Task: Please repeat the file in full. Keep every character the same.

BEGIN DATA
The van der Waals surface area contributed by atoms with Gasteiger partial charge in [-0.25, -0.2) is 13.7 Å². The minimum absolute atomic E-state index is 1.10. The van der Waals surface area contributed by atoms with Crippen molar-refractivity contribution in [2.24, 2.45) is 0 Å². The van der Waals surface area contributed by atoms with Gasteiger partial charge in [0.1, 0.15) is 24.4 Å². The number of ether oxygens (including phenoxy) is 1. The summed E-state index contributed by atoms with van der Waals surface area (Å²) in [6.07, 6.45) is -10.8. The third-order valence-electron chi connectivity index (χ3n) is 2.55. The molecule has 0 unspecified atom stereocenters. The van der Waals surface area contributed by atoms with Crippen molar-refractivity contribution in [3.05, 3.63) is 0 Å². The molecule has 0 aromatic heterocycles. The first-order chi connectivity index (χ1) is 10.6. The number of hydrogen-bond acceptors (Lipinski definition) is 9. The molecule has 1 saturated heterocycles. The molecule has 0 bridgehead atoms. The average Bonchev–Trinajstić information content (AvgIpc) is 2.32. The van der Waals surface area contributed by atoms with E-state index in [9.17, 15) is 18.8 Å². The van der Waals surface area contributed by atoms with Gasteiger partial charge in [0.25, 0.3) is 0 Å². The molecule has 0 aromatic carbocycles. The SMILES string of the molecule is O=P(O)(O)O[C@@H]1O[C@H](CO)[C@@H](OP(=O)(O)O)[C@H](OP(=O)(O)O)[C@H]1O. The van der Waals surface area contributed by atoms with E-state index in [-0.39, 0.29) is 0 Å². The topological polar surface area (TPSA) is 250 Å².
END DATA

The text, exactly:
The van der Waals surface area contributed by atoms with Gasteiger partial charge in [-0.25, -0.2) is 13.7 Å². The minimum absolute atomic E-state index is 1.10. The van der Waals surface area contributed by atoms with Crippen molar-refractivity contribution in [2.24, 2.45) is 0 Å². The van der Waals surface area contributed by atoms with Gasteiger partial charge in [0.1, 0.15) is 24.4 Å². The number of ether oxygens (including phenoxy) is 1. The summed E-state index contributed by atoms with van der Waals surface area (Å²) in [6.07, 6.45) is -10.8. The third-order valence-electron chi connectivity index (χ3n) is 2.55. The molecule has 0 unspecified atom stereocenters. The van der Waals surface area contributed by atoms with Crippen molar-refractivity contribution in [3.05, 3.63) is 0 Å². The molecule has 0 aromatic heterocycles. The first-order chi connectivity index (χ1) is 10.6. The number of hydrogen-bond acceptors (Lipinski definition) is 9. The molecule has 1 saturated heterocycles. The molecule has 0 bridgehead atoms. The average Bonchev–Trinajstić information content (AvgIpc) is 2.32. The van der Waals surface area contributed by atoms with E-state index in [9.17, 15) is 18.8 Å². The van der Waals surface area contributed by atoms with Gasteiger partial charge in [0.25, 0.3) is 0 Å². The molecule has 0 aromatic carbocycles. The SMILES string of the molecule is O=P(O)(O)O[C@@H]1O[C@H](CO)[C@@H](OP(=O)(O)O)[C@H](OP(=O)(O)O)[C@H]1O. The van der Waals surface area contributed by atoms with E-state index in [-0.39, 0.29) is 0 Å². The topological polar surface area (TPSA) is 250 Å².